February 07, 2019
A few months after learning how to use React Native however, I realized how complex creating mobile apps are, even if React Native is supposed to remove the barriers for those who don’t have iOS or Android development training. In short, I think it still is a good idea to know something about iOS or Android development, so you can do some troubleshooting. Otherwise, one needs to be friends with an iOS or Android developer to get things going.
I learned this while working on a side project that’s supposed to be a mobile app for a non-profit organization I volunteered for. I ended up giving up this project since 1) I’m new to React Native, 2) there are only two of us working on this project and both of us are new to React Native (we didn’t have any other help), 3) the non-profit group wanted a fast turn-around on this project. I felt like I need to work on this project 100% of my time without getting paid. It would take too much of my time learning only React Native and not spending some time for other things like studying for coding interview questions, and writing for this blog. :-) Besides, I started taking a part-time job as an adjunct professor in chemistry this spring semester.
However, for a newbie like me, I believe I’ve done a lot just by myself. My co-hacker and I started using Expo but along the way, we encountered a problem getting Expo to work. Suddenly, the command
expo start wouldn’t work, frustrating me for a while. Later on, I realized it was probably because I needed to update my Node.js. I’m not entirely sure, but after doing that, my Expo project started working again. But this was after I’ve totally re-started the project using a different approach to creating a React Native project, which I learned from a Udemy tutorial by Maximillian Schwarzmüller (React Native - The Practical Guide).
This tutorial taught me how to create a React Native app using the
react-native-init command, and learned that this route allows one to be able to have access to the native code (Android/Java and iOS/Objective-C), while Expo creates a great deal of abstraction so one doesn’t have to touch native code at all and greatly facilitates the React Native development process. It’s a pity that I didn’t come across a great tutorial for using the Expo route. But I think I liked learning the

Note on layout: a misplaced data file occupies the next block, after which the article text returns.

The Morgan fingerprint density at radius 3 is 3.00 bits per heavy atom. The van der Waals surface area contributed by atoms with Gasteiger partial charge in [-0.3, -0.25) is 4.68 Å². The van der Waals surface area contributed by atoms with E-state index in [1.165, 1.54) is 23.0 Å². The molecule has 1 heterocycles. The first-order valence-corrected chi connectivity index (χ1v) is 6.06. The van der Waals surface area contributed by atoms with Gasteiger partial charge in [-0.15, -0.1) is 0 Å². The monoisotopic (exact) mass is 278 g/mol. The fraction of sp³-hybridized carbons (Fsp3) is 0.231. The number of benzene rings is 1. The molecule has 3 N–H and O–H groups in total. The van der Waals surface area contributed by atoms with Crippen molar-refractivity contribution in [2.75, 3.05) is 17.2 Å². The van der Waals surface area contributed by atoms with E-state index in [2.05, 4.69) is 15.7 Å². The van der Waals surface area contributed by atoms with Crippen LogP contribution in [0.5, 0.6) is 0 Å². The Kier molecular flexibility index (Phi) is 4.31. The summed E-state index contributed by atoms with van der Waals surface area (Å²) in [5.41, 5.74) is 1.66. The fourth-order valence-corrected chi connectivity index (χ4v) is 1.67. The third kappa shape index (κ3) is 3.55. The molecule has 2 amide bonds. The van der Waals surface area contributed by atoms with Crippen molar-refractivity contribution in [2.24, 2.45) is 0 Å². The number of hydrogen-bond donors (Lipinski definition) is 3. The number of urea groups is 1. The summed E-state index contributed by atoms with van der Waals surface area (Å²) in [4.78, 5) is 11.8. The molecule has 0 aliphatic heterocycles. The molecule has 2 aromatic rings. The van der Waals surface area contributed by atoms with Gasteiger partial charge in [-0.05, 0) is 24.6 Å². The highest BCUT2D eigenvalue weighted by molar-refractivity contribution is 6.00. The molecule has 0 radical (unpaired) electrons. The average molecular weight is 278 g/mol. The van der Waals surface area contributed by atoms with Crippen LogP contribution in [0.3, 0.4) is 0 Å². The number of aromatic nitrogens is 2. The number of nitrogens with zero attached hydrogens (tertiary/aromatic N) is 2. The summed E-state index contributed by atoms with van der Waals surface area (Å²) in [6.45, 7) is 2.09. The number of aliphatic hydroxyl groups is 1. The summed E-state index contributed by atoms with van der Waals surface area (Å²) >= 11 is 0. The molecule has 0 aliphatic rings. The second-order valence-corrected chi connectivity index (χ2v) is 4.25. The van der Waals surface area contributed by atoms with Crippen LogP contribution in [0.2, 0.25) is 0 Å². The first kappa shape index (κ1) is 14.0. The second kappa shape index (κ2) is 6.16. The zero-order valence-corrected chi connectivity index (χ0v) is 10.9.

I ended up learning a lot from Maximillian’s tutorial, though I veered from using the recommended versions of modules used in the tutorial, such as
react-native-navigation which was taught using version 1. I ended up using the current version (v2) using the docs instead of the ones in the tutorial. I liked learning using the docs, and using the new version (of anything, really) even if it takes me a while to get it going. Because of this tutorial, I was able to get the project mobile app going from the splash screen to a large number of screens for the project. I also ended up loving
react-native-navigation (at this point, I haven’t really learned a lot about
react-navigation, the module used in Expo-created projects). Going through the Android and iOS codes weren’t much of a problem unless the documentation for installation of a module is poorly written.
Here is a video of what I have so far in the project. It only shows the iOS version, though it also runs in Android.
Even though there is a build failure notification upon running the app, the iOS simulator still runs (not sure what’s going on there, exactly). Also, I realized that I would have copyright problems with the icons I used for the weather which I stole from Dark Sky. There are icons provided by the UX designer for the app, but I didn’t use them because they were svg files (I was lazy converting them to png or requesting png versions at the time I was working on this part). Also, the pollen data is fake since we don’t have access to an open source API for it. Only the weather and AQI data were real data.
I was actually able to get an opinion from a professional React Native developer a few weeks ago, before I decided to give up on this project. She recommended using Expo because it really helps with not dealing with the native code. Also, my co-hacker can’t deal with
react-native-init or didn’t want to mess with native code. So this means I would have to redo what I’ve done so far. This isn’t a problem for me, really but it’s just that there’s not enough time. The non-profit group needs to have the app deployed soon, so they decided to give it to a professional mobile app developer.
At the moment, I’m busy preparing for my classes. I teach an organic chem lab and a gen chem lab and I actually like getting to review my chemistry knowledge, interacting with students, and serving again after three and a half years of taking off work. I like talking about chemistry again. But I’m also continuing to learn more about mobile app development.